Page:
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'Netflix of horror' hopes to capitalize on Halloween spending

Nick Monte

Things that go bump in the night are extremely profitable in today’s economy. Halloween spending is expected to hit $8.8 billion this year, according to the National Retail Federation. And it’s no surprise horror movies and shows are thriving.

The first installment of Stephen King’s “It” (2017), became the highest-grossing horror movie of all time, bringing in over $700 million worldwide at the box office.

At a time when heavy hitting companies like Disney (DIS), Apple (AAPL), Amazon (AMZN) and HBO (T) look to take on the likes of Netflix (NFLX) to be the top streaming service -- AMC Networks (AMCX) looks to be crowned the new Pumpkin King of media with the help of Shudder, an over-the-top subscription video service featuring horror and thriller content.

“Shudder is a streaming service for fans of horror, thriller and the supernatural,” according to Shudder General Manager Craig Engler. “A lot of people refer to us as the Netflix of horror – which is a pretty easy way to think about it. We’re basically a dedicated streaming service, if you happen to like those overlapping genres, we’re the place you want to subscribe to.”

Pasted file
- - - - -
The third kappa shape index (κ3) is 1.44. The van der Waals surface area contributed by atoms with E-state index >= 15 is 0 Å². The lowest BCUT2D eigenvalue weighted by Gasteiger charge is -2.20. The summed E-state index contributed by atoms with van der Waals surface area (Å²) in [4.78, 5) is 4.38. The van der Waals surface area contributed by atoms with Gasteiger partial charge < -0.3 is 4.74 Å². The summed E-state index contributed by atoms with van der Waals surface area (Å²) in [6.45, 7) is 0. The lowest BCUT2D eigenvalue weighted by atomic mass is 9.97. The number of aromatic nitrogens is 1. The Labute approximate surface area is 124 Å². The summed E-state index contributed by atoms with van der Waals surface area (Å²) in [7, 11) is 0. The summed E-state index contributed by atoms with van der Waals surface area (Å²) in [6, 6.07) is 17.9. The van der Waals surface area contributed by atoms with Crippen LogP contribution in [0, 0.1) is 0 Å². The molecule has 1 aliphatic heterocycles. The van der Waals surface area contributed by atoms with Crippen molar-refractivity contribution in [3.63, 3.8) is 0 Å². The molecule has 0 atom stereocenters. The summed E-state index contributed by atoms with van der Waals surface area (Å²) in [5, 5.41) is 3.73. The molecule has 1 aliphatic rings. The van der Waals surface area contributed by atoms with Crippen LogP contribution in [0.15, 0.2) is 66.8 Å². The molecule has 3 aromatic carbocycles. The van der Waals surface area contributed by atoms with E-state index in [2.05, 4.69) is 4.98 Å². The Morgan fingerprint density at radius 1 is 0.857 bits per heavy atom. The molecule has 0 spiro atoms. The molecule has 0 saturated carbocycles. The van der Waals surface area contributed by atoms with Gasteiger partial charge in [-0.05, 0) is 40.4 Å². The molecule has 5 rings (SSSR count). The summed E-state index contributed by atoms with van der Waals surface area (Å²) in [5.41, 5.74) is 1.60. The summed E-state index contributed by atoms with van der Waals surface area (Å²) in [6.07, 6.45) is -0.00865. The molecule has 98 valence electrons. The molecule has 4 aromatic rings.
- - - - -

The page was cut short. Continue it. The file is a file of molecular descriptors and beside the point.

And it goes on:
The company is the home of exclusive movies, series and documentaries, while also hosting classics like “Halloween,” “Re-Animator” and “Texas Chainsaw Massacre.”

While some streaming services offer some form of horror content, Engler believes Shudder, which costs $4.75 a month, has something unique for viewers, “The horror selection on both Netflix and Amazon Prime is very broad but not very deep. So if you want to watch a couple of movies a year those are great for you. If you want to watch more than that you’ll probably run through their catalog very quickly and you will find your way to Shudder.”

One of Shudder’s exclusive shows is the horror anthology series “Creepshow,” which is based on the Stephen King-George Romero movie originally released in 1982. Not only has the new series received a 96% on Rotten Tomatoes, but 54% of Shudder members have streamed the show so far. And it’s been renewed for a second season.

“‘Creepshow’ is a huge hit for us,” says Engler.

Shudder does not release viewership or membership numbers. But the platform is looking to expand globally – it’s planning to launch in Australia next. Considering that word of mouth of horror content travels fast and has a large underground audience, don't be surprised if it becomes more of a mainstream name.

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